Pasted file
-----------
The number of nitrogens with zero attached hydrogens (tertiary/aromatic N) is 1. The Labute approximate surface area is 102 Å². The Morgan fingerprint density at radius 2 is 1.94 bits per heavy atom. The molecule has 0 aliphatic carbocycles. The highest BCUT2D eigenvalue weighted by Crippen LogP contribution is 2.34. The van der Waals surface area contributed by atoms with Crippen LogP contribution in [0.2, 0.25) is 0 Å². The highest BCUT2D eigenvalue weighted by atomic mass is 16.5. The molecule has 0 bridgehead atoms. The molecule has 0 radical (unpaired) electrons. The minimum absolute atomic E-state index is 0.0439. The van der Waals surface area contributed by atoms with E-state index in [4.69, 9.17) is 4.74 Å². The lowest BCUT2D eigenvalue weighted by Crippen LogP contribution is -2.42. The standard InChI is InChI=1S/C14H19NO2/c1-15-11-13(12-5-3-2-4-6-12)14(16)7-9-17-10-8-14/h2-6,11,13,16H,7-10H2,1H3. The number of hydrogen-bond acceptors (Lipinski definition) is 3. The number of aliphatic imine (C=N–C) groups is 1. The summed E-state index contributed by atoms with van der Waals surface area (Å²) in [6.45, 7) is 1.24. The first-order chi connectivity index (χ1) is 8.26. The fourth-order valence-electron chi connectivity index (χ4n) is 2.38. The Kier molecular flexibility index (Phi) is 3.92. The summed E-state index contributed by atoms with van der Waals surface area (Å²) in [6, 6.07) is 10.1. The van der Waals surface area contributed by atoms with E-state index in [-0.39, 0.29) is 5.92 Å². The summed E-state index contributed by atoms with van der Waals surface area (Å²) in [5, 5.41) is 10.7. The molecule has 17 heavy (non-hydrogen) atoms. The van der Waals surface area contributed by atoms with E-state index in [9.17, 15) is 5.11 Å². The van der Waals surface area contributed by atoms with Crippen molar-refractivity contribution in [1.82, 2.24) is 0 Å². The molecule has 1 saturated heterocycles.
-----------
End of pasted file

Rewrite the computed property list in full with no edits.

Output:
The number of nitrogens with zero attached hydrogens (tertiary/aromatic N) is 1. The Labute approximate surface area is 102 Å². The Morgan fingerprint density at radius 2 is 1.94 bits per heavy atom. The molecule has 0 aliphatic carbocycles. The highest BCUT2D eigenvalue weighted by Crippen LogP contribution is 2.34. The van der Waals surface area contributed by atoms with Crippen LogP contribution in [0.2, 0.25) is 0 Å². The highest BCUT2D eigenvalue weighted by atomic mass is 16.5. The molecule has 0 bridgehead atoms. The molecule has 0 radical (unpaired) electrons. The minimum absolute atomic E-state index is 0.0439. The van der Waals surface area contributed by atoms with E-state index in [4.69, 9.17) is 4.74 Å². The lowest BCUT2D eigenvalue weighted by Crippen LogP contribution is -2.42. The standard InChI is InChI=1S/C14H19NO2/c1-15-11-13(12-5-3-2-4-6-12)14(16)7-9-17-10-8-14/h2-6,11,13,16H,7-10H2,1H3. The number of hydrogen-bond acceptors (Lipinski definition) is 3. The number of aliphatic imine (C=N–C) groups is 1. The summed E-state index contributed by atoms with van der Waals surface area (Å²) in [6.45, 7) is 1.24. The first-order chi connectivity index (χ1) is 8.26. The fourth-order valence-electron chi connectivity index (χ4n) is 2.38. The Kier molecular flexibility index (Phi) is 3.92. The summed E-state index contributed by atoms with van der Waals surface area (Å²) in [6, 6.07) is 10.1. The van der Waals surface area contributed by atoms with E-state index in [-0.39, 0.29) is 5.92 Å². The summed E-state index contributed by atoms with van der Waals surface area (Å²) in [5, 5.41) is 10.7. The molecule has 17 heavy (non-hydrogen) atoms. The van der Waals surface area contributed by atoms with E-state index in [9.17, 15) is 5.11 Å². The van der Waals surface area contributed by atoms with Crippen molar-refractivity contribution in [1.82, 2.24) is 0 Å². The molecule has 1 saturated heterocycles.